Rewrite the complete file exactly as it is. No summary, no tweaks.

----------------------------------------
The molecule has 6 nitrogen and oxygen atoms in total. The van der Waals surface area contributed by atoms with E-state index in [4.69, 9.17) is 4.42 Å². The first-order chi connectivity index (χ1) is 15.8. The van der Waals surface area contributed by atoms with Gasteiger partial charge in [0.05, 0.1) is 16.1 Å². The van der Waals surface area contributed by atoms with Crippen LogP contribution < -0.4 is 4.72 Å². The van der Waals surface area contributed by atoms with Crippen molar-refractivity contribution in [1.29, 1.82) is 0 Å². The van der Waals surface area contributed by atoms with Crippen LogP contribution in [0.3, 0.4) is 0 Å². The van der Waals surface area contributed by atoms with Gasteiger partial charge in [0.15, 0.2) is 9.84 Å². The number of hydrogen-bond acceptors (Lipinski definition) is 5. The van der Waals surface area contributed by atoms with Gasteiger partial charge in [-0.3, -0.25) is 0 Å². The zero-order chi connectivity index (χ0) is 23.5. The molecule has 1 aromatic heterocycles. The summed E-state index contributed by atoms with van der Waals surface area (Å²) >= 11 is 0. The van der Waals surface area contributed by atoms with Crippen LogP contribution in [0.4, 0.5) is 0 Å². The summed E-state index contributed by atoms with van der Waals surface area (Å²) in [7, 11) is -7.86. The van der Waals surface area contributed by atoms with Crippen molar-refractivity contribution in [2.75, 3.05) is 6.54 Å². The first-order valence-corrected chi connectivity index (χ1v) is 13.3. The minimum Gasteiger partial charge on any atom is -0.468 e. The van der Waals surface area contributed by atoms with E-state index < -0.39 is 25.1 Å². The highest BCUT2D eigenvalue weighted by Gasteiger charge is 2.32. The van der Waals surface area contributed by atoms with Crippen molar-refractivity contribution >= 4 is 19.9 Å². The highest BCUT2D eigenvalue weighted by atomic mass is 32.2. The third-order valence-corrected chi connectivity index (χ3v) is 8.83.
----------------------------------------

The molecule has 6 nitrogen and oxygen atoms in total. The van der Waals surface area contributed by atoms with E-state index in [4.69, 9.17) is 4.42 Å². The first-order chi connectivity index (χ1) is 15.8. The van der Waals surface area contributed by atoms with Gasteiger partial charge in [0.05, 0.1) is 16.1 Å². The van der Waals surface area contributed by atoms with Crippen LogP contribution < -0.4 is 4.72 Å². The van der Waals surface area contributed by atoms with Crippen molar-refractivity contribution in [1.29, 1.82) is 0 Å². The van der Waals surface area contributed by atoms with Crippen LogP contribution in [0.3, 0.4) is 0 Å². The van der Waals surface area contributed by atoms with Gasteiger partial charge in [0.15, 0.2) is 9.84 Å². The number of hydrogen-bond acceptors (Lipinski definition) is 5. The van der Waals surface area contributed by atoms with Gasteiger partial charge in [-0.3, -0.25) is 0 Å². The zero-order chi connectivity index (χ0) is 23.5. The molecule has 1 aromatic heterocycles. The summed E-state index contributed by atoms with van der Waals surface area (Å²) >= 11 is 0. The van der Waals surface area contributed by atoms with Crippen LogP contribution in [0.4, 0.5) is 0 Å². The summed E-state index contributed by atoms with van der Waals surface area (Å²) in [7, 11) is -7.86. The van der Waals surface area contributed by atoms with Crippen molar-refractivity contribution in [2.75, 3.05) is 6.54 Å². The first-order valence-corrected chi connectivity index (χ1v) is 13.3. The minimum Gasteiger partial charge on any atom is -0.468 e. The van der Waals surface area contributed by atoms with E-state index < -0.39 is 25.1 Å². The highest BCUT2D eigenvalue weighted by Gasteiger charge is 2.32. The van der Waals surface area contributed by atoms with Crippen molar-refractivity contribution >= 4 is 19.9 Å². The highest BCUT2D eigenvalue weighted by atomic mass is 32.2. The third-order valence-corrected chi connectivity index (χ3v) is 8.83.